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Chimata Rangayya and ors. Vs. Guntupalli Ramaiah - Court Judgment

LegalCrystal Citation
SubjectCriminal
CourtAndhra Pradesh High Court
Decided On
Case NumberCriminal Revn. Case No. 470 of 1958 and Criminal Revn. Petn. No. 392 of 1958
Judge
Reported inAIR1960AP233; 1960CriLJ560
ActsCode of Criminal Procedure (CrPC) , 1898 - Sections 439, 476, 476(2), 479-A, 479-A(5) and 479-A(6)
AppellantChimata Rangayya and ors.
RespondentGuntupalli Ramaiah
Appellant AdvocateG.V. Raghavayya, Adv.
Respondent AdvocateG. Balaparameswari Rao, Adv.;G. Govinda Rao, Adv. for ;R.V. Rama Rao, Public Prosecutor
DispositionPetition dismissed
Excerpt:
.....of relevant provisions - sections 439, 476, 476 (2) and 479-a of criminal procedure code, 1898 - trial initiated under section 476 - contention of appellant was that case fall within scope of section 479-a and trial of case under section 476 barred by virtue of applicability of section 479-a - whether section 479-a applicable to case - suit was disposed off before coming into force of section 479-a - case donot fall within section 479-a - held, case should be disposed of under section 476. - - 1. i fail to see any illegality or impropriety in the order made by the learned district judge affirming the order passed by the principal district munsif, directing the laying of a complaint against the first petitioner for offences under sections 193, 196, 465 and 471 i. 3. as regards the..........and none of the three courts which had to deal with this matter had thought it fit to direct the prosecution of the petitioners, the present prosecution does not subserve the ends of justice. the statute does not prescribe a period of limitation in this regard and therefore the question whether or not a prosecution is expedient in the interests of justice, must necessarily depend on the facts and circumstances of each case; and in considering that question, the time factor is no doubt a relevant consideration but it is by no means a conclusive one.in this case both the courts below have applied their mind to this aspect of the matter and have found that, having regard to the gravity of the offence, the interests of justice do require that a prosecution should be launched. it cannot be.....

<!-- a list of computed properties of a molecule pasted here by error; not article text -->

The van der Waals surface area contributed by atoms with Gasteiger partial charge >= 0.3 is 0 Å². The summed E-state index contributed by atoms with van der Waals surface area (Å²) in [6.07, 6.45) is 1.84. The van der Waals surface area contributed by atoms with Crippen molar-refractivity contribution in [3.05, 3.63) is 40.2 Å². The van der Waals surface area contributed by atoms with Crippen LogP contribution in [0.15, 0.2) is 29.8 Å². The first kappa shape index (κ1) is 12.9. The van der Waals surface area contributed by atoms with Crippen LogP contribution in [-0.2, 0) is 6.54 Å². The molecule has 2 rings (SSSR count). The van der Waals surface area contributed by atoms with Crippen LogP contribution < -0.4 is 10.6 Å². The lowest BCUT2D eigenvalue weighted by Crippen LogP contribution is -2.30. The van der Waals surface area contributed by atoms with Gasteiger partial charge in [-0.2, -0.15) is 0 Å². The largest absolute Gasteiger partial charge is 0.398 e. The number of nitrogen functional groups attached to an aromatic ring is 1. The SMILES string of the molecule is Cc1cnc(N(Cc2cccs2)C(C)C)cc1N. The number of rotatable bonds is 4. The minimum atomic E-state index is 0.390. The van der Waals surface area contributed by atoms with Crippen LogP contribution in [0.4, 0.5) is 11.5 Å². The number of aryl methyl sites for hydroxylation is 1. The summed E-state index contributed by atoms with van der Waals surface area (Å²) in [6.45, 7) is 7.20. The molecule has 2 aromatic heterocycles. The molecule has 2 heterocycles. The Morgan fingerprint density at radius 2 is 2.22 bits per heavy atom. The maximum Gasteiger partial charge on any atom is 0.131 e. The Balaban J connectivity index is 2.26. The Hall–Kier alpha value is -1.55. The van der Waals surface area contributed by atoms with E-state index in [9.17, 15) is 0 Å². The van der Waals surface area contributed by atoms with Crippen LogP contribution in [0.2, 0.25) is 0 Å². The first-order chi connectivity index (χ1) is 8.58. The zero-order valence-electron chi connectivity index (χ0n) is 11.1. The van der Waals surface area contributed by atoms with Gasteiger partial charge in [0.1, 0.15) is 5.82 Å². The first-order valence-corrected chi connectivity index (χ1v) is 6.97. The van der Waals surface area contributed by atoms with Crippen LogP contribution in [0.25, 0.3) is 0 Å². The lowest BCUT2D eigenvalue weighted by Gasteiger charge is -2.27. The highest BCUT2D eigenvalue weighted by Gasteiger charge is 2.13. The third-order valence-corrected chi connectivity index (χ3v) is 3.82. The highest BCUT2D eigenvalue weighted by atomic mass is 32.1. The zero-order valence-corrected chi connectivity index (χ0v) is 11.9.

Judgment:
ORDER

Basi Reddy, J.

1. I fail to see any illegality or impropriety in the order made by the learned District Judge affirming the order passed by the Principal District Munsif, directing the laying of a complaint against the first petitioner for offences under Sections 193, 196, 465 and 471 I. P. C. and (or offences under Sections 465, 193 and 196 read with Section 109 I. P. C. against the 2nd and 3rd petitioners.

2. The two points taken in this revision petition are : (1) that the District Munsif has acted without jurisdiction in laying a complaint in the exercise of his powers under Section 476, Criminal Procedure Code because the appropriate provision of law applicable to this case is Sub-section 5 of Section 479A, and in such a case, action under Section 476 is prohibited by Sub-section 6 of Section 479-A, Cr. P.C. and (2) that in the circumstances of the case and particularly having regard to the long iapse of time, the courts below have erred in holding that it is expedient in the interests of justice to launch a prosecution against the petitioners.

3. As regards the first point, I am clearly of opinion that Sub-section 5 of Section 479-A has no application to the facts of this case and consequently the prohibition contained in Sub-section 6 of that section is not attracted. The judgment in O. S. 455 of 1947 was delivered by the District Munsiff on 21-12-1948. It was in that suit that the 'hand-letter' Ex. A. 5, the alleged forged document, was filed to support the case of the plaintiff therein (the 1st petitioner in this Crl. R. C.).